Unison Houses, Businesses, and Churches
The buildings and residences of Unison past
"Henry Evans House"
This home is ca. 1815. It is believed that Henry Evans constructed this house shortly
after he acquired the lot from Samuel Dunkin in 1815.
Built as a small 2-story, 3-bay, brick
(currently overlaid with stucco), gable-roofed Federal-style dwelling, it
featured 6/6 windows, mousetooth cornice, and 2 interior-end chimneys.
To the rear is a 1-story shed-roofed modern wing.
According to an architectural survey conducted in 1982 by David Edwards,
this building was not covered in stucco at that time and had exposed Flemish bond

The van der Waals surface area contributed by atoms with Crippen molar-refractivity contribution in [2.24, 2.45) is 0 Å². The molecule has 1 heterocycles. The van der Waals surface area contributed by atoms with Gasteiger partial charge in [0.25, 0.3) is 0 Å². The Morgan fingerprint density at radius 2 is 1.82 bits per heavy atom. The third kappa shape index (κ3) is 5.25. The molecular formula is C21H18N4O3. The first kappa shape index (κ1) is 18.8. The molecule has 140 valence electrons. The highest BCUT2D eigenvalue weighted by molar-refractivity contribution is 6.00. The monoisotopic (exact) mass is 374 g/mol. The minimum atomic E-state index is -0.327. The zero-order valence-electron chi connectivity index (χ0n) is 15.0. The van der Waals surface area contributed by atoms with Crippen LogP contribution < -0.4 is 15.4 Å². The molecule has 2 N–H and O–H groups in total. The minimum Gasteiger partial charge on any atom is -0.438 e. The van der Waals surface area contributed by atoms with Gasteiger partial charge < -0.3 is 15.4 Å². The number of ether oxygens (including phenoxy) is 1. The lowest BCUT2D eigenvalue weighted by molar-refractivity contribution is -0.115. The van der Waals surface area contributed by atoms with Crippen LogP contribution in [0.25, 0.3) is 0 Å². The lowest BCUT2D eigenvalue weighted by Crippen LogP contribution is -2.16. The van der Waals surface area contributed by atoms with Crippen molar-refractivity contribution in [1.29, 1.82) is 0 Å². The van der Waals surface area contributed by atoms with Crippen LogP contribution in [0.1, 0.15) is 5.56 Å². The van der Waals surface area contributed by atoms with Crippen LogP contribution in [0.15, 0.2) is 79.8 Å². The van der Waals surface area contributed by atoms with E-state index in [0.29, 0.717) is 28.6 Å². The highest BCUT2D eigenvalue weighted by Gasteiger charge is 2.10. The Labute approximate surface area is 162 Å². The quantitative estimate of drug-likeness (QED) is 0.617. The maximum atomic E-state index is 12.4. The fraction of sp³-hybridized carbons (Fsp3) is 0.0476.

on the front and 5-course American bond on the sides and rear, and flared brick jack arches.
A ca. 1900 photograph of the house shows it once had a late-nineteenth-century,
two-story frame store attached to its east end. This was one of two stores operating in Unison during the last
decades of the nineteenth century, and was owned and managed by Lycurgus Hutchinson in around 1895. The store was also the local
Post Office for Unison. In later years the store was owned and operated by Thomas A. Baker. At one time there was a road to the side of the store that headed towards the
back of the store, and also the field behind the village. That road is now gone. It is unknown when the store was torn down, but all that remains in the
21st century is the foundation footprint next to the still standing house.
Description excerpts from the
National Park Service OMB No. 1024-0018.
Color photo courtesy of F. Hillman; 1895 photo courtesy of C. Eldridge